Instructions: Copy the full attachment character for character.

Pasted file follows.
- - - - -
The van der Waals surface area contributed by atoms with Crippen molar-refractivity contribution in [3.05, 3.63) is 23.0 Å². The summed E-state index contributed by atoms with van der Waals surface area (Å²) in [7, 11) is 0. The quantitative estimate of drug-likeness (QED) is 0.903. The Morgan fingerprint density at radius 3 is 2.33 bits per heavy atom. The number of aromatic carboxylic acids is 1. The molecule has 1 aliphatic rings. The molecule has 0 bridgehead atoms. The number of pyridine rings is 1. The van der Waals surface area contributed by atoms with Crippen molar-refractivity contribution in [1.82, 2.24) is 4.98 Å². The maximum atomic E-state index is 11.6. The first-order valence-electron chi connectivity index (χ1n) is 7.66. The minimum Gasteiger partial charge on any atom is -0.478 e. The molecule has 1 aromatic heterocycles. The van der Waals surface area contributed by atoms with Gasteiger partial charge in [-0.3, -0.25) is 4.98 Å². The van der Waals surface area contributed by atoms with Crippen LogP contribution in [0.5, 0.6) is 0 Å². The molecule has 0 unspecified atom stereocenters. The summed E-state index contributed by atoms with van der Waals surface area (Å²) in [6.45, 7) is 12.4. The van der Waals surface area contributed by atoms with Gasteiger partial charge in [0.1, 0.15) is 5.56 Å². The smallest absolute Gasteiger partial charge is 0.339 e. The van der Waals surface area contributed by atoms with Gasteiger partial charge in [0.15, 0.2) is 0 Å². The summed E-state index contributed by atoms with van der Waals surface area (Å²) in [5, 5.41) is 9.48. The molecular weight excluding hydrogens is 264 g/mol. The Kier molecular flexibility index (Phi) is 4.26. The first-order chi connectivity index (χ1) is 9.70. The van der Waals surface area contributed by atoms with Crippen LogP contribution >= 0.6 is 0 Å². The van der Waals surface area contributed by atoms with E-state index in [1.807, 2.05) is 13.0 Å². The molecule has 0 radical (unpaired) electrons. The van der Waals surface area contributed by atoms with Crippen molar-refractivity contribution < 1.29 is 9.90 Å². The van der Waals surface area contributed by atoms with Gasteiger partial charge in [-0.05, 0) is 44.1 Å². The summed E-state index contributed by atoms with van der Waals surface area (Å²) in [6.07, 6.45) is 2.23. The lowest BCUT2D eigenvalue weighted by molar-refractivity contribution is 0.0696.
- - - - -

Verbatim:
The van der Waals surface area contributed by atoms with Crippen molar-refractivity contribution in [3.05, 3.63) is 23.0 Å². The summed E-state index contributed by atoms with van der Waals surface area (Å²) in [7, 11) is 0. The quantitative estimate of drug-likeness (QED) is 0.903. The Morgan fingerprint density at radius 3 is 2.33 bits per heavy atom. The number of aromatic carboxylic acids is 1. The molecule has 1 aliphatic rings. The molecule has 0 bridgehead atoms. The number of pyridine rings is 1. The van der Waals surface area contributed by atoms with Crippen molar-refractivity contribution in [1.82, 2.24) is 4.98 Å². The maximum atomic E-state index is 11.6. The first-order valence-electron chi connectivity index (χ1n) is 7.66. The minimum Gasteiger partial charge on any atom is -0.478 e. The molecule has 1 aromatic heterocycles. The van der Waals surface area contributed by atoms with Gasteiger partial charge in [-0.3, -0.25) is 4.98 Å². The van der Waals surface area contributed by atoms with Crippen LogP contribution in [0.5, 0.6) is 0 Å². The molecule has 0 unspecified atom stereocenters. The summed E-state index contributed by atoms with van der Waals surface area (Å²) in [6.45, 7) is 12.4. The van der Waals surface area contributed by atoms with Gasteiger partial charge in [0.1, 0.15) is 5.56 Å². The smallest absolute Gasteiger partial charge is 0.339 e. The van der Waals surface area contributed by atoms with Gasteiger partial charge in [0.15, 0.2) is 0 Å². The summed E-state index contributed by atoms with van der Waals surface area (Å²) in [5, 5.41) is 9.48. The molecular weight excluding hydrogens is 264 g/mol. The Kier molecular flexibility index (Phi) is 4.26. The first-order chi connectivity index (χ1) is 9.70. The van der Waals surface area contributed by atoms with Crippen LogP contribution >= 0.6 is 0 Å². The van der Waals surface area contributed by atoms with E-state index in [1.807, 2.05) is 13.0 Å². The molecule has 0 radical (unpaired) electrons. The van der Waals surface area contributed by atoms with Crippen molar-refractivity contribution < 1.29 is 9.90 Å². The van der Waals surface area contributed by atoms with Gasteiger partial charge in [-0.05, 0) is 44.1 Å². The summed E-state index contributed by atoms with van der Waals surface area (Å²) in [6.07, 6.45) is 2.23. The lowest BCUT2D eigenvalue weighted by molar-refractivity contribution is 0.0696.